February 18, 1941.
ARSON: Oil station burned by owner — conviction of arson 1 supported — directed verdict refused — sufficiency of circumstantial evidence. In a prosecution for arson in which the owner was charged with burning his oil station, the court did not err in overruling a motion to direct a verdict for the defendant, and the evidence was sufficient to sustain a verdict of guilty where the evidence showed that the oil station was insured for more than its value; that profits had been going down; that the owner was having difficulty in meeting obligations; that merchandise had been moved from the station to the owner's warehouse before the fire; that the fire started at night while the owner was the only one there who was awake; that an employee who slept in the grease-rack room was moved to the office; that the fire started with an explosion in the grease-rack room; and that a few seconds later a man with a bucket in his hand was seen getting up from the driveway.
CRIMINAL LAW: Arson — oil station burned by owner — parol proof
of title sufficient — admission of ownership.
CRIMINAL LAW: Instructions — proof of title to burned property
— requested instructions followed — ownership admitted.
WITNESSES: Refreshing memory of state's witness — change from
grand jury testimony — surprise — discretion of trial court.
CRIMINAL LAW: Instruction on impeachment — witness asked if
testimony before grand jury was different.
WITNESSES: Written data on value of burned property —
introduction on cross-examination — arson prosecution.
APPEAL AND ERROR: Error in excluding evidence — correction by
CRIMINAL LAW: Arson prosecution — refused instruction relating
to common knowledge that explosions occur in oil stations — instruction given as to presumption that fire is accidental — no error.
WITNESSES: Objections to questions sustained — direct
examination — no showing what answers would have been — no error.
EVIDENCE: Property burned at fire — inventory prepared from what
had been told to witness — exhibit stricken.
CRIMINAL LAW: Circumstances at oil station fire — testimony not
stricken concerning man seen after fire — other similar testimony as support.
CRIMINAL LAW: Good reputation of defendant — instruction —
unnecessary addition to instruction refused.
CRIMINAL LAW: Circumstantial evidence — instructions —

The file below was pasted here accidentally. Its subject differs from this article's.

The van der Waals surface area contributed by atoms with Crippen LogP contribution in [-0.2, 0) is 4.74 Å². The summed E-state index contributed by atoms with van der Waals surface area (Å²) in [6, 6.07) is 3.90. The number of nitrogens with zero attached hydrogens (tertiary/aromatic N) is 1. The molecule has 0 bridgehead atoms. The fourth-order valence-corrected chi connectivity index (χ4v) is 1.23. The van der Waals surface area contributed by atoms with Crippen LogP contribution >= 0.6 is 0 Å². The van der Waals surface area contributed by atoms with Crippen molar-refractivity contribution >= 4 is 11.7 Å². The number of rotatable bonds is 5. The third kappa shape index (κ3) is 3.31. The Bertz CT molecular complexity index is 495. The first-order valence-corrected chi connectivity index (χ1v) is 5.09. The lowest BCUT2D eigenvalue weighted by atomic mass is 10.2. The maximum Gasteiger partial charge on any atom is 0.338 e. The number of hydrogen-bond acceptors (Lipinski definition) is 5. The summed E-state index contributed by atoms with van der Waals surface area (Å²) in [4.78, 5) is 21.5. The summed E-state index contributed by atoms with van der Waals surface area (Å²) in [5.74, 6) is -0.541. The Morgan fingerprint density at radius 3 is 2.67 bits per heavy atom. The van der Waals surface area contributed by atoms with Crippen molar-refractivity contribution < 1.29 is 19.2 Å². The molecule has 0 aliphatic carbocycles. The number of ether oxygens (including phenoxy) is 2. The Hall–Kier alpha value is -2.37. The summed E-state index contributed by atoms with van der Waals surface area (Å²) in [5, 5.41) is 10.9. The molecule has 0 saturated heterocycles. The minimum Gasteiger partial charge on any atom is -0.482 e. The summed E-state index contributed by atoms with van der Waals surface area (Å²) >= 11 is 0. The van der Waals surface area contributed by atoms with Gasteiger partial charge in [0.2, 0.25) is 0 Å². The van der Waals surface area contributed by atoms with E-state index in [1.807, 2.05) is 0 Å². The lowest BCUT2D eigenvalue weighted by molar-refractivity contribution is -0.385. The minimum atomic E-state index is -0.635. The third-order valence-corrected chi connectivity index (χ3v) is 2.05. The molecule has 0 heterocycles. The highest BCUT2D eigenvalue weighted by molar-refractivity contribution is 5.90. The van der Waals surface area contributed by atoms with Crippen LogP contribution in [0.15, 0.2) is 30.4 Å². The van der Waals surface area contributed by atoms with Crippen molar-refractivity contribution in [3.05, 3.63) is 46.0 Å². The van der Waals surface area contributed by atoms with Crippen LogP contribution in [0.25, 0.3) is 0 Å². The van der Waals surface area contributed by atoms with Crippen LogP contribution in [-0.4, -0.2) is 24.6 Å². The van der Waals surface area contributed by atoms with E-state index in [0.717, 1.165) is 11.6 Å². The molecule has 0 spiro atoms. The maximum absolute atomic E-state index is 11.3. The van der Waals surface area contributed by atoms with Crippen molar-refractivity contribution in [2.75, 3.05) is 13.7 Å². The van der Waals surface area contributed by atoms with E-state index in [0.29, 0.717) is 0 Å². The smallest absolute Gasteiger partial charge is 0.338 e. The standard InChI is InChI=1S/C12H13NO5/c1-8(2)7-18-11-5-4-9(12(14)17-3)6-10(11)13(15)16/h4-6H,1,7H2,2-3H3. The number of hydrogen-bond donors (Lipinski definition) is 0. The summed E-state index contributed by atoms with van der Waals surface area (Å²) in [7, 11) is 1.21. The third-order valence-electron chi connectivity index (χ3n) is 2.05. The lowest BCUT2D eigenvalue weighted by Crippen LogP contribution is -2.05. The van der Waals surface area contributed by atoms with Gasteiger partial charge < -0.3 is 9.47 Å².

sufficiency of evidence.
CRIMINAL LAW: Reasonable doubt instruction — repetition in other
CRIMINAL LAW: Derogatory remarks by juror about defendant
controverted by affidavits of other jurors — new trial refused — discretion.
CRIMINAL LAW: Arson — juror's remarks about another fire — no
connection with case — new trial refused — discretion.
JURY: Bailiffs' failure to watch jurors — affidavits of no
misconduct — new trial refused — no prejudice.
Appeal from Appanoose District Court. — CHARLES F. WENNERSTRUM, Judge.
Upon trial to a jury defendant was convicted of the crime of arson and appeals. Opinion states the facts. — Affirmed.
Purley Rinker, for appellant.
John M. Rankin, Attorney General, Jens Grothe, Assistant Attorney General, C.L. Johnston, County Attorney, and E.L. Simmons, Special Prosecutor, for appellee.
The indictment charged that on March 23, 1940, appellant, W.O. Billberg, "did wilfully and maliciously burn a building known as the Home Oil Station, the property of himself" contrary to section 12991.2, Code of 1939. Trial to a jury resulted in conviction and this appeal.
 I. In passing upon the errors assigned we will first consider the one directed to the sufficiency of the evidence relied upon by the State to justify the submission of the case to the jury. Appellant had purchased the buildings and equipment on leased ground in 1930, and continuously operated the automobile service station thereon till the fire on March 23, 1940, at 3:45 a.m. Soon after he purchased the service station he transferred it to an employee, L.J. Davis, in whose name it remained until about two months before the fire. Davis gave appellant a mortgage on the property for which there was no consideration. The purpose of this transfer was to "get out from under" a contract which appellant regarded as unfair. However, appellant testified Davis was the owner of the property during the time he held title and that Davis hired appellant as manager and paid him $25 weekly salary and all the profits while Davis received $25 weekly salary.